I was afraid that she was going to go back to the village, be married off, and I’d never see her again. But, instead, she went back and persuaded the head teacher to give her a copy of her diploma. Then she went look for a college. By the time she came back to me, she had an admission letter from the college. This girl was not going back to the village! She said, “I’m not going back to be married off after doing so well in high school.” She was so resilient. She showed me how strong those girls can be. I was so surprised. She ended up doing a Master’s degree in Communications, became a radio presenter and inspired so many girls, giving them a voice.

 

Then there is another inspiring woman, Faith. She became a nurse and started going to very remote rural areas on a motorcycle with her cooler, administering vaccine shots to babies. Many women trust her, because she’s a Maasai and can speak the language and knows the culture. Women confided in her that they want to control when they do and don’t get pregnant. As one woman said: “I don’t want to have babies anymore. My husband has four wives. I have seven kids.” So, Faith gives them family planning shots discreetly. She has become someone who is really helping women within the community.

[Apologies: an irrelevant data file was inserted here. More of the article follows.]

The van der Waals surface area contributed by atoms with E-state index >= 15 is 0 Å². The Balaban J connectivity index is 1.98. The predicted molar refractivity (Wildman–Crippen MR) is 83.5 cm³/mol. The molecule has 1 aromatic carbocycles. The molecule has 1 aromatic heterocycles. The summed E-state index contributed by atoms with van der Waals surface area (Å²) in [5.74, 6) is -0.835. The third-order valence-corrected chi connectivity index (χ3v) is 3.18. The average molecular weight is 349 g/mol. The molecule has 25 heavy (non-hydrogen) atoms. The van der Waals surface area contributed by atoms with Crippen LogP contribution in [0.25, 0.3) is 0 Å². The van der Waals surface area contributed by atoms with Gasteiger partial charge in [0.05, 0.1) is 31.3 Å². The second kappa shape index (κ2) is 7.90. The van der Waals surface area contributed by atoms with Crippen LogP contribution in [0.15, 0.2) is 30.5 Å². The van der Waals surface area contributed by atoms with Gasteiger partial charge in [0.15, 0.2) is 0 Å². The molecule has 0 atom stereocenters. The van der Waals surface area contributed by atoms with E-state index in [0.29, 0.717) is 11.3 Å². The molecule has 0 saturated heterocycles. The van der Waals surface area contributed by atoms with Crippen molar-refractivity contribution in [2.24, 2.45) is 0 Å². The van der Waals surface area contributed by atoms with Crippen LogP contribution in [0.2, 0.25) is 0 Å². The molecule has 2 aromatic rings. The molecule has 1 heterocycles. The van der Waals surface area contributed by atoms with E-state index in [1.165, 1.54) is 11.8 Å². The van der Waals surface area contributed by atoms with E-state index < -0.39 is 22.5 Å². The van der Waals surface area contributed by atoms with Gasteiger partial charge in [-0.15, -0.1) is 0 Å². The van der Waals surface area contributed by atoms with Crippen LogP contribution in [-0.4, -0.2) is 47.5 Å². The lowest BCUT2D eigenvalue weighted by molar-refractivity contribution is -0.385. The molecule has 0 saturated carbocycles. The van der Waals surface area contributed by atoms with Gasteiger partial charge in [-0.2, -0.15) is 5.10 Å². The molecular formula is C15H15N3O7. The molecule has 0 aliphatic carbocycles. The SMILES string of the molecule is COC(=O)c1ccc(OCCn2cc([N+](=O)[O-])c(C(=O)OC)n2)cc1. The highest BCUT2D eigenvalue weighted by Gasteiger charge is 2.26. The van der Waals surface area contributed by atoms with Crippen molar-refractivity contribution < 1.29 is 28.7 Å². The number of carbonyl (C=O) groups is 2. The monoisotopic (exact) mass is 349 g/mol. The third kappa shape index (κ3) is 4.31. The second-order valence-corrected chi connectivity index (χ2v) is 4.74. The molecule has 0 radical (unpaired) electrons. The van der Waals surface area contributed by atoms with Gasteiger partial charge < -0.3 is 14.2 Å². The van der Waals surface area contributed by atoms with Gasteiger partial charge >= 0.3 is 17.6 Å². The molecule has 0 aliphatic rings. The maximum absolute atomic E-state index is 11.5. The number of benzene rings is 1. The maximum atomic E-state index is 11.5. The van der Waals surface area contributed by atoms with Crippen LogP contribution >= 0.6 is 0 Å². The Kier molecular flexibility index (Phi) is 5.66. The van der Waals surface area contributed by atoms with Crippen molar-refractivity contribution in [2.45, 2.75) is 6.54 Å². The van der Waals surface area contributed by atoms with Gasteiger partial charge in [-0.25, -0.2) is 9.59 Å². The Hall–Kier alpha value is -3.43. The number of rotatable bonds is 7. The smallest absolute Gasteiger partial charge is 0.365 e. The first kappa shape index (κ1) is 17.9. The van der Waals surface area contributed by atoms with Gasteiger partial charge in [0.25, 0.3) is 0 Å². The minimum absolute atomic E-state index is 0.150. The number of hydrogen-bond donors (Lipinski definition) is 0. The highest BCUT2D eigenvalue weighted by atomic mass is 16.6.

Is there anything else you would like to convey to people to motivate them to donate to Voices of Hope?

 

I believe that to empower women is to empower the community. If it weren’t for my mother’s determination, I wouldn’t be here. Girls and women change the world. If I were educating boys, I’m sure most of them would get married and focus on themselves and their families. But there’s something about women: girls and women don’t just keep their knowledge to themselves, they try to spread it.

 

Find out about the joint programs of W4 and Voices of Hope in Kajiado, Kenya, and how you can get involved: IT Training to facilitate young Maasai women’s access to the job market

 

 

 

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Meet the editor in chief

Andrea Ashworth

is an author, journalist and academic. She has studied, taught or held fellowships at Oxford, Yale and Princeton. Andrea has written fiction and non-fiction for numerous publications, including Vogue, Granta, The Times, The TLS and The Guardian. She is the author of the award-winning and internationally bestselling memoir Once in a House on Fire Andrea works to raise awareness about domestic violence and to promote literacy and education.